May 19, 2024

If you are yet to discover Patchwork Cacophony, then be assured that this is absolutely the place to start. It’s the moment where everything which Ben Bell has been striving for coalesces into one deeply satisfying whole.

A fine name for a prog band, Patchwork Cacophony is in actual fact a solo project under a band ‘umbrella’, a set-up which his become quite de rigeur in prog circles since some bloke called Wilson started making music in his bedroom under the name Porcupine Tree some three decades ago. The man behind this venture is keyboard player and accomplished multi-instrumentalist Ben Bell, whose name you may recognise (adopts Simpsons Troy McClure voice) ‘from such bands as Gandalf’s Fist, Broken Parachute and Drifting Sun’. He first used the Patchwork Cacophony banner a decade or so ago as the title for his first solo release, an album on which he played and sung every note – but not too long afterward he elected to use it as the name of the band project itself. A second album, Five Of Cups, arrived in 2017; and now, a Def Leppard-like seven years later, we have album number three, Hourglass. (Have no fear however, this is far more interesting fare than Def Leppard!)

Like the previous album, there are some guest appearances on this album, but only very sparingly. Drums are handled by James Chapman, while Drifting Sun main-man Pat Sanders provides synthesiser on one track – returning the favour that Bell has done the other way around before now. Apart from that, it’s All Bell, All The Time, as an ad executive might put it, and to all intents and purposes this could easily have come out under the Ben Bell credit – although I have to say that Patchwork Cacophony is a far cooler name, and of course it opens the door to a live incarnation performing this stuff, which would be quite the prospect.

I haven’t heard the debut Patchwork Cacophony release, but Five Of Cups was a very strong album, and still sounds excellent today. However, Hourglass beats it at a canter – it’s really an exceptionally good album, bridging the gap between contemporary prog, the dreaded ‘neo’ label, and the classic 1970s ‘Golden Age’ sound effortlessly, without ever sounding rooted in any particular box. Though containing eight tracks, it is really made up mostly of a core spine of four lengthy (roughly 10-minute) pieces, with two shorter ones each split into two as sort of interludes. Wake Up bookends the album (a little like Pigs On The Wing did with Animals), while Perspective I and II are placed in-between the longer tracks. This makes the album run quite seamlessly, essentially coming across like a couple of those marvellous two-track vinyl sides of the prog ‘golden age’ (Close To The Edge, Relayer, Red Queen To Gryphon Three etc) – and there’s really nothing not to like about that. It uses the extra running time which comes from losing the vinyl constraints, without going too long for the sake of being able to, and hits that ‘attention span’ sweet spot just nicely.

The first main track – after Wake Up, well, wakes us up – is Carpe Diem, which seizes the day immediately by putting the album’s dynamic, contemporary neo-prog credentials front and centre. There’s a propulsive energy to the track which keeps it exciting despite the twists and turns of its construction, coming across as reminiscent of the best work of Arena over the past couple of decades. It’s a storming opener, to be sure, but it doesn’t define what we’re going to get by any means. After Perspective I leads us easily into Blind Faith, a more ‘classic’ prog influence becomes evident, with a clear bed of 1970s goodness given a nice contemporary overhaul (‘Pimp My Prog’ – now there’s a TV programme in waiting…), including the heartwarming sound of an old-school Hammond organ entering proceedings. I found myself thinking ‘Wait, is that… oh, yes it is!’, as it is an instrument and signature sound which surely defines classic rock and prog keyboards more than anything except, perhaps, the mellotron. My Home Is Tomorrow continues this flavour, with a slightly harder edge to proceedings at times which, again, prevents things from becoming at all samey, or stale, at any point. Finally, after Perspective II has drifted in and out, we get perhaps the highlight of the whole album as the longest track (just!), Castaway, manages to link up the classic, neo and contemporary eras in one gloriously unashamed bout of controlled and structured pomp and bombast. It’s an exhilarating piece which leaves the listener to unwind as Wake Up (reprise) does the exact opposite to its title and takes the album down to a nice conclusion, like a full stop after a particularly pleasingly constructed sentence.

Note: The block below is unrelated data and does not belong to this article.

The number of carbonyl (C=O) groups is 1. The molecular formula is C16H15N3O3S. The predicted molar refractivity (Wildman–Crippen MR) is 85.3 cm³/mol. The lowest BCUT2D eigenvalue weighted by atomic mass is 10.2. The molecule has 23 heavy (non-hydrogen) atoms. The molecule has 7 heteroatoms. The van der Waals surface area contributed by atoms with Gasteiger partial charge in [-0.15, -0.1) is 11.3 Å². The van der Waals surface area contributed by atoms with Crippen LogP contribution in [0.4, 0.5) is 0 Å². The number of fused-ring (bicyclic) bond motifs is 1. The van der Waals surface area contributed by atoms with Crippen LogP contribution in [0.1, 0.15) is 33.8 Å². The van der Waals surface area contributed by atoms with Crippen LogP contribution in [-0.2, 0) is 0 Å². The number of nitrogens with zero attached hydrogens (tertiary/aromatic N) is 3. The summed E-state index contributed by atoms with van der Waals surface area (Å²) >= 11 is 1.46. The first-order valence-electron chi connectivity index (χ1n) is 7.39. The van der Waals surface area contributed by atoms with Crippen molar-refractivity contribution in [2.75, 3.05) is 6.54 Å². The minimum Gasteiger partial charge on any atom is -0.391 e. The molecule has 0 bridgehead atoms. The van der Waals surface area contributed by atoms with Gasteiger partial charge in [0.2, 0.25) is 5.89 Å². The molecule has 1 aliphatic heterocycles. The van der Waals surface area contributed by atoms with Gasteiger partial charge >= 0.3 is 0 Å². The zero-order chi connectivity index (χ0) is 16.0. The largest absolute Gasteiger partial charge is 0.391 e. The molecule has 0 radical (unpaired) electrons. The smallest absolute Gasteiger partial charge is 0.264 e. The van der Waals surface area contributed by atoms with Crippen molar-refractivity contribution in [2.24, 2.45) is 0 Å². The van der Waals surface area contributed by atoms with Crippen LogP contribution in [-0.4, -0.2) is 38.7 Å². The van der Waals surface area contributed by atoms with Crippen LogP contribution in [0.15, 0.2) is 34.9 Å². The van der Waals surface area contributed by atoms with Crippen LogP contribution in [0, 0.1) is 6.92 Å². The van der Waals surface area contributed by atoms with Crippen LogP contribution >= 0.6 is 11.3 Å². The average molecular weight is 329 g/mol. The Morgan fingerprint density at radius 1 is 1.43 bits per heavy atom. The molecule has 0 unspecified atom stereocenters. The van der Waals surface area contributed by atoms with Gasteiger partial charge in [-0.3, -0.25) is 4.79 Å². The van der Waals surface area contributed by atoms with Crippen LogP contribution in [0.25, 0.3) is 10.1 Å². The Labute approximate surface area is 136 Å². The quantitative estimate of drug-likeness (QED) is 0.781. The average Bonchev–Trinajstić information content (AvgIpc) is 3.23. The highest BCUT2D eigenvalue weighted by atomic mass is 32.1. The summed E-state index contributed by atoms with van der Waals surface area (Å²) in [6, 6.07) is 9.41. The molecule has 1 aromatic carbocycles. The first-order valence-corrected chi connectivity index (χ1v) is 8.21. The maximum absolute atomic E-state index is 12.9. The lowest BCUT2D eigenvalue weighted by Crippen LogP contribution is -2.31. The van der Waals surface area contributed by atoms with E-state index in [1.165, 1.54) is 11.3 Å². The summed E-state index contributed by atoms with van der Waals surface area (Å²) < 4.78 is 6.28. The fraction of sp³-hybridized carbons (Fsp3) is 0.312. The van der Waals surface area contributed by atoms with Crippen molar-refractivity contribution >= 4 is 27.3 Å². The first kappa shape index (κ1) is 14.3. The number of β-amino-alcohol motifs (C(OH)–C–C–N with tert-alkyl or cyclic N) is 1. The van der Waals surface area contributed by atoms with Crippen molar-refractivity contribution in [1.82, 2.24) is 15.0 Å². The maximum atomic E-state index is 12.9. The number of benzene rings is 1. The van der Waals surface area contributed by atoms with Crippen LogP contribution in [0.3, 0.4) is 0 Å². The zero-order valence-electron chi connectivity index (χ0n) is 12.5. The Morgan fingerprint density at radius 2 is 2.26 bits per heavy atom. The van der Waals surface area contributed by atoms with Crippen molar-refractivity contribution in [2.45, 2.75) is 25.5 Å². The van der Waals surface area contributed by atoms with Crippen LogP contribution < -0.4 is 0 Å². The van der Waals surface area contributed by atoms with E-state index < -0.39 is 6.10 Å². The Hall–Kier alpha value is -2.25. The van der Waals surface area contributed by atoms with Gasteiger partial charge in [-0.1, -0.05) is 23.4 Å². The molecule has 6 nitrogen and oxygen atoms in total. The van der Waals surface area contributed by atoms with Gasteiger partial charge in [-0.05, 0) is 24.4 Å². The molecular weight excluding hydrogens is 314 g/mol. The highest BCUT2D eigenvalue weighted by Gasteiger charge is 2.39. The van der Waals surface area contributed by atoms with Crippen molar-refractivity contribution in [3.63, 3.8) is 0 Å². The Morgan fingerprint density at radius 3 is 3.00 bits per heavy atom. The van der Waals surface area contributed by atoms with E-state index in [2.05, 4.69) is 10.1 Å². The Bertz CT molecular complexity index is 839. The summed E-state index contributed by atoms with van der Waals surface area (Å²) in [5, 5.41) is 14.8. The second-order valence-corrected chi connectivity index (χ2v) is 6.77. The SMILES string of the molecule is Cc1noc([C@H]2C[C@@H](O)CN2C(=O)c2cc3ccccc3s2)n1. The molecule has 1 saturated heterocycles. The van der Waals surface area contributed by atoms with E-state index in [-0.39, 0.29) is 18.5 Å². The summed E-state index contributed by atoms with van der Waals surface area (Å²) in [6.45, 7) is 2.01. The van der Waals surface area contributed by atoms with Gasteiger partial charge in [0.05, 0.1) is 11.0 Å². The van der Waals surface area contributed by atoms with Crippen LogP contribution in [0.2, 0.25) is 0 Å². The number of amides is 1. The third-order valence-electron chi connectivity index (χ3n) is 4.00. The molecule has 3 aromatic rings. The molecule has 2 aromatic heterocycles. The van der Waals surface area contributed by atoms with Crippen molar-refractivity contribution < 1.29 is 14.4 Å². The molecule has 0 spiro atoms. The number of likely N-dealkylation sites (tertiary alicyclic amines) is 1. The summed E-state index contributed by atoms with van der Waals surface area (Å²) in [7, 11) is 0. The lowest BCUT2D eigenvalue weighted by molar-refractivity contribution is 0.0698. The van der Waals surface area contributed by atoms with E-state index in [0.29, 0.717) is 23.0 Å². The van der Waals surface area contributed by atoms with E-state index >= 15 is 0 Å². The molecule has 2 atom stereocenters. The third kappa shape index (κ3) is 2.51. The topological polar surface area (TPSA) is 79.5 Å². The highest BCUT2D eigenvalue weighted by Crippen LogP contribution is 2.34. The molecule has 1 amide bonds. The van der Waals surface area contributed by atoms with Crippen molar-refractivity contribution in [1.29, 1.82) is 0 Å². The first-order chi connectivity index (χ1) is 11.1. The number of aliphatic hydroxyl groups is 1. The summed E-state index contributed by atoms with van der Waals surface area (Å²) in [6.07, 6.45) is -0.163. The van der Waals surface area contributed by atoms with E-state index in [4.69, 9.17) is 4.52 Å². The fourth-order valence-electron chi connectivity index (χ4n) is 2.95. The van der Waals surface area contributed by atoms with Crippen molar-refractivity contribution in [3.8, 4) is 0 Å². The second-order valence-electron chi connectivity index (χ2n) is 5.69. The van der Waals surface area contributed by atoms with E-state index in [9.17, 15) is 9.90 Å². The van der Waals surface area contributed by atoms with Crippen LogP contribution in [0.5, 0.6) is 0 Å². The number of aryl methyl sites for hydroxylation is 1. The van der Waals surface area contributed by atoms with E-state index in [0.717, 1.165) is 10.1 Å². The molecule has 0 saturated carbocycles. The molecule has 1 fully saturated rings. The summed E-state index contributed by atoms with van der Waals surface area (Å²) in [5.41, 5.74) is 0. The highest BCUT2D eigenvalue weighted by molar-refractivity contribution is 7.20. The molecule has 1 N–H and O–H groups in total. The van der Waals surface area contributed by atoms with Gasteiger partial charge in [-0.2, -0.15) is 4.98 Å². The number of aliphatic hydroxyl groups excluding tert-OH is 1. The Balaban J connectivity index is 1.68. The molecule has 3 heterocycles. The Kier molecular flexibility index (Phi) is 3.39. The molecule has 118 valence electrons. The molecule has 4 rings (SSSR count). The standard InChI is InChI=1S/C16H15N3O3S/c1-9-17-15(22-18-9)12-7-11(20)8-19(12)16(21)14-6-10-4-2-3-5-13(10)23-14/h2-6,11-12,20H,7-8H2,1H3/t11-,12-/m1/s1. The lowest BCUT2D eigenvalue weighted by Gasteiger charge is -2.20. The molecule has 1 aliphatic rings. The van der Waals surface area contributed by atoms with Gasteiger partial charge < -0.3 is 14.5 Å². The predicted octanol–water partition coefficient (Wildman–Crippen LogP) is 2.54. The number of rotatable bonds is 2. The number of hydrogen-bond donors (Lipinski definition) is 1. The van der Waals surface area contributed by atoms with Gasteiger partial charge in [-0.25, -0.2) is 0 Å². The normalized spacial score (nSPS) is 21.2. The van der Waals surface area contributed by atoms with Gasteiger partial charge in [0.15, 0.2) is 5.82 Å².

If you are yet to discover Patchwork Cacophony, then be assured that this is absolutely the place to start. It’s the moment where everything which Ben Bell has been striving for coalesces into one deeply satisfying whole. And in a very clever move to utilise the ‘demon’ Spotify to its best purpose, there is also an EP cunningly titled Halfhourglass, which contains edited, radio-friendly versions of the four main pieces here, so that people can get to check out the stuff without ‘giving away the farm’ so to speak. Obviously if you have the full album, then the Half Hour version is unnecessary, but it’s a tremendous way to check it out. I know it’s only May, but if this isn’t in my Top Ten albums for 2024, there will have to be ten very, very good releases to beat it, that’s for certain – quote me on it! Highly recommended…